Tom Shroder Takes a Trip

by Tom Shroder – from Dec. 2, 2014

Though I began researching Acid Test, a book about the revival of research into the use of psychedelic drugs for healing, in 2007, my interest in the subject really began 30 years earlier, when I was a college student at the University of Florida. The UF campus is surrounded by a rural landscape, including thousands of acres of palmetto and pine-studded pasturage used to raise cattle. My friends and I had learned to slip gingerly through barbed wire fencing and, keeping an eye out for shotgun-wielding ranchers, hunt for recently deposited piles of cow dung, from which sometimes sprouted the creamy, brown-tipped caps of psilocybin mushrooms. We plucked the mushrooms with rising excitement, as if we were pulling nuggets of pure gold from a mountain stream instead of fungi from cow shit. We knew the power contained within. Steep them in a pot with tea and drink, and before long we would see the world, and ourselves, from a novel vantage point. It was like being able, for a few precious hours, to climb above your life and view it from on high, a perspective every bit as revealing as seeing a too-familiar landscape from the top of a mountain. Instead of individual corn stalks or oak trees or buildings, you saw checkerboard patterns of fields, serpentine forests following the course of a river, villages arrayed around ascending spires of churches. You saw, for once, how it all fit together.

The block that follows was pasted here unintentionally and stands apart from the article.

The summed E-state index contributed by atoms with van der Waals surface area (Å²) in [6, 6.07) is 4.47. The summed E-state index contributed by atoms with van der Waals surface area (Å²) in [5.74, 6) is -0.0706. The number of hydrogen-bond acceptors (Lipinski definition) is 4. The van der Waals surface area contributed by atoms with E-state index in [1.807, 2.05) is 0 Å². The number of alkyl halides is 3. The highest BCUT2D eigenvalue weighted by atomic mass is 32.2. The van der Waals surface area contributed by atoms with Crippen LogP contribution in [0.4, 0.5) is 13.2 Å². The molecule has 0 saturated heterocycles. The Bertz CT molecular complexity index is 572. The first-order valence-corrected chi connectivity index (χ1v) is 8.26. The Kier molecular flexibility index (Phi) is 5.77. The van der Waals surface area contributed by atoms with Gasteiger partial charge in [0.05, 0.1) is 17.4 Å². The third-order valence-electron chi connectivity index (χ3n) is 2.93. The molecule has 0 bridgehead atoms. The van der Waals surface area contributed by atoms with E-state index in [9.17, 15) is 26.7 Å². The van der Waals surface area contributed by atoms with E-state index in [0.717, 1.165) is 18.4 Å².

One experience stands out in my memory, because it is something that I have carried with me every day since. As the tea took effect, instead of feeling the usual lift, I grew increasingly entangled by anxiety. I began to obsess about an ethical problem I was struggling with, which generalized to feelings of inadequacy in life overall and my inability to find solutions.

The more I struggled against these feelings, the weightier and more intractable they seemed. I felt the weight as a physical reality, a huge boulder that pressed against my chest, making it nearly impossible to breathe. As I suffered under the almost unbearable load, I flashed on a vision of myself in which something became almost comically clear. The only reason why the boulder was pressing on me was because I was holding it. It was my choice to keep that weight close, in fact, I was straining to do so. Part of me was choosing to be anxious — as a way to avoid making decisions, or evade responsibility for them. To be free of that awful weight, all I had to do was open my arms, which I did. The stone, and the weight, dropped away.

Ever since, though it has rarely been easy, I’ve been able to see negative emotions as a choice, and the will to let them go as something I could develop, like a muscle. The more I practiced, the better I became, and I no longer needed the mushrooms to do it.

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